Nearly everyone has suffered from a congested or runny nose. Often we get these symptoms when we have a sinus infection, which is usually caused by bacteria. This is called acute sinusitis, and treating the underlying cause usually clears up the symptoms. But what if you find yourself suffering from pain, pressure, and swelling in your sinuses without an infection? Then you might have chronic sinusitis. Your sinuses are located only millimeters from the eye sockets and brain, and occasionally sinusitis can lead to serious and potentially life-threatening infections. Symptoms of sinusitis, no matter how frequent, should never be ignored.
What is Chronic Sinusitis?
Chronic sinusitis, sometimes called chronic rhinosinusitis, is an inflammation of the sinuses that lasts longer than 12 weeks. Unlike sinusitis that comes with a sinus infection, chronic sinusitis often does not always get better with the usual treatment of antibiotics.
The sinuses are the hollow spaces behind the bones of the face, and generally, they drain through your nose. However, sometimes the sinuses can become blocked from factors such as swelling or irritation, infection, or an allergic reaction. When this happens, mucus becomes trapped in the sinuses. This can result in swollen sinuses, or sinusitis.
The treatment for chronic sinusitis depends on the underlying cause. Those with allergies and asthma may be particularly prone to chronic sinusitis. The symptoms of chronic sinusitis include:
· Pain in the face sinus pressure
· Sinus headache
· Runny nose
· Pain in the nose or throat
If you’re looking for sinus relief, there are a number of treatment options available. Doctors believe that chronic sinusitis may be a similar inflammatory disorder to allergies and asthma. A few of the most common treatments for it are:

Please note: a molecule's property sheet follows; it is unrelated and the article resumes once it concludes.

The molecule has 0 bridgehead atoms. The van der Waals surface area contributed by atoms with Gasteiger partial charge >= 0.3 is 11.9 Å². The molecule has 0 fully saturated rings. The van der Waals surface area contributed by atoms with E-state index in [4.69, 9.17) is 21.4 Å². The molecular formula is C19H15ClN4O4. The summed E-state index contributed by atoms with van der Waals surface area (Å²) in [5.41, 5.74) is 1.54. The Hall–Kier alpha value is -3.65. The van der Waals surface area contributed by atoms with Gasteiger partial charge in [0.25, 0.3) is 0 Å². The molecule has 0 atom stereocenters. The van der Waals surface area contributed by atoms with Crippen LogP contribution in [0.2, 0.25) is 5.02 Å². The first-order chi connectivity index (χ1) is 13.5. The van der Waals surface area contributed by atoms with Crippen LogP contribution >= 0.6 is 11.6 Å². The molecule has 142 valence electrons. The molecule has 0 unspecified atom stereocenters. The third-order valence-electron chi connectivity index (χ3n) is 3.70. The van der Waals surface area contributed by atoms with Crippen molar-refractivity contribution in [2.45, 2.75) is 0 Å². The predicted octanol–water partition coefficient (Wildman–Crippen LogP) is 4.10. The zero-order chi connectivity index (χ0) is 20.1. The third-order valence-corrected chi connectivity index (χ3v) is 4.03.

· Nasal corticosteroids. Steroids promote healing and reduce inflammation.
· Surgery. Some who suffer from chronic sinusitis may benefit from surgery such as a balloon sinuplasty to drain their sinuses.
· Nasal irrigation. Saline sprays and other devices can flush out the sinuses to clear out any infection and reduce irritation.
· Antibiotics. Although some doctors disagree about the role of antibiotics in treating chronic sinusitis, sometimes antibiotics can provide relief.
In addition to drinking plenty of water, taking a decongestant can reduce sinus pressure. Over-the-counter pain relievers can help with any pain and lower a fever. Your doctor might recommend gently massaging the sinuses to reduce pressure and loosen fluid. Inhaling steam may also provide some relief by loosening fluids and blockages in the sinuses.
Although usually sinusitis is not dangerous, it could indicate a serious underlying medical condition. If you suffer from sinus pain or pressure for longer than a week or two, you should talk to your doctor. Identifying and treating the underlying cause of sinusitis can help reduce the inflammation and prevent it from returning in the future.